“Where is it safe to practice obstetrics?” is a broader question

Letters from readers



“Where is it safe to practice obstetrics?” is a broader question Drs. Chauhan and Mendez-Figueroa presented a thoughtful series of case studies. Unfortunately, the cases were intended for the considerate ObGyn—the one who can appreciate that every case has a differing set of variables—and did not account for the context and legal environment in which we practice. In the theater that is our malpractice reality, these cases would carry little weight with a jury that is empathizing with a child with cerebral palsy, often years after the event.

“Where is it safe to practice obstetrics?” is a broader, and perhaps more interesting, question. And a more relevant case would involve a smaller hospital, perhaps in a rural area, that does not have in-house anesthesia available for 30-minute starts.

Daniel R. Szekely, MD, PhD
Tacoma, Washington

We are hoisted on a petard of our own makingThere is absolutely no justification for ObGyns being held to this so-called “standard of care.” The evidence is scant or lacking that delivery in a 30-minute timeframe has any significant bearing on the neonatal outcome. Despite this, the lay public and medical-legal community see this as an absolute rule to be followed. If there is a less-than-perfect outcome, we are hoisted on this petard of our own making.

We as a group (that is, the American College of Obstetricians and
Gynecologists) need to work to right this unfortunate wrong!

William H. Deschner, MD
Seattle, Washington

Practicing is downright scary
The “30-minute rule” is no help to ObGyns in the field. At a community hospital, where surgical teams are called in from home (we cannot afford to do otherwise), it is often impossible to meet this standard. University-level care even cannot meet the measure at times. We never should have been painted into this corner. Now, any attempts to loosen the rule will be seen as trying to practice defensive medicine.

People who do not do what we do for a living have no concept of the anxiety and sleep loss we incur while seeking the best outcomes for our patients. I long for the soon-to-come day when I retire. Due to the litigious environment, I am saddened that I cannot heartily recommend the field to young doctors.

James Nunn, MD
Chicago, Illinois


Why has TAH remained the dominant hysterectomy route for generations?I read with great interest Dr. Levy’s recent comments on the benefits of new technology to improve the vaginal hysterectomy (VH) rate. Thank you and Dr. Levy for all the work you have done to advance the care of our patients. I have some other fundamental concerns about the future of hysterectomy.

Why has total abdominal hysterectomy (TAH) remained the dominant route of hysterectomy for generations? Why have past efforts to minimize TAH met with limited results?

Dr. Levy maintains in her article that, “the biggest barrier to widespread use [of VH] may simply be the lack of industry support.” What industry has supported TAH in a manner not also applicable to VH?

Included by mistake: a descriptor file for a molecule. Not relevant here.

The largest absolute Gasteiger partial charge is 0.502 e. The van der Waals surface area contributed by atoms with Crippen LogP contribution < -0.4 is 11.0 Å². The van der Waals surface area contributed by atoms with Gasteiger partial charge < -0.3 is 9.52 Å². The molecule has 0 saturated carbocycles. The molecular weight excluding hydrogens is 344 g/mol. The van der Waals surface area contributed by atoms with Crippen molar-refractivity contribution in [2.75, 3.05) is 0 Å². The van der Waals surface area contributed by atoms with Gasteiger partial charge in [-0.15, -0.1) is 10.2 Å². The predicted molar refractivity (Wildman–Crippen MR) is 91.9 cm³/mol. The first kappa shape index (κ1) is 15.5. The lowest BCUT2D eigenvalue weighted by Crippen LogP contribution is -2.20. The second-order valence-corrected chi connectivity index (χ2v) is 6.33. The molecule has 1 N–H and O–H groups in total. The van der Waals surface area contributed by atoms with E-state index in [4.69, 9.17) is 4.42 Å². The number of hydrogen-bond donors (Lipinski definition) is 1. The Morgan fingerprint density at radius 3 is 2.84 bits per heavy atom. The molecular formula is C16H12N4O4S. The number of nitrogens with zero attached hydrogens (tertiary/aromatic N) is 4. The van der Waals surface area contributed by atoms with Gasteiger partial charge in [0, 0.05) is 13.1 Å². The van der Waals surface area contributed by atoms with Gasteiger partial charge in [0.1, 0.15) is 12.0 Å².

What do the techniques in Dr. Levy’s article and the efforts by ACOG and other authorities1 offer that will materially increase the adoption of VH? What evidence is there that the use of such devices as VITOM system will overcome the low rate of VH? How much training is required before a surgeon can realize patient-centered benefit from using the VITOM or other new devices during VH?

The lack of evidence-based training and implementation of robotic surgery has resulted in well-deserved criticism of robotics, centered, in part, around complications. Will the complication rate rise as those who do not perform VH transition to its adoption using VITOM and other devices?

I hope that the generations-long failure of all efforts to raise the VH rate is overcome with evidence-based educational protocols.

Antonio R. Pizarro, MD
Shreveport, Louisiana

1. Bosworth T. ACOG taking steps to increase vaginal hysterectomy rates. Ob.Gyn. News.[tt_news]=392609&cHash=d78b8.... Posted April 6, 2015. Accessed October 2, 2015.

The problem: lack of trainingSadly, lack of training is the problem in this best approach to removing the benign uterus. These tools are helpful and should be in the surgeon’s armamentarium. We need experienced vaginal surgeons to teach this procedure. In some ways, just as much skill and dexterity are needed as with laparoscopic or robotic methods.

William H. Deschner, MD
Seattle, Washington

Dr. Levy respondsI appreciate the insightful comments of Drs. Pizarro and Deschner. Clearly, as the volume of hysterectomies has decreased and the number of techniques we must teach our residents has expanded, we are challenged to provide robust training in all hysterectomy routes. TAH, as the status quo, has not required the development of new equipment and technology, whereas assisting gynecologic surgeons to convert open procedures to minimally invasive approaches has been advanced and driven by our industry partners.


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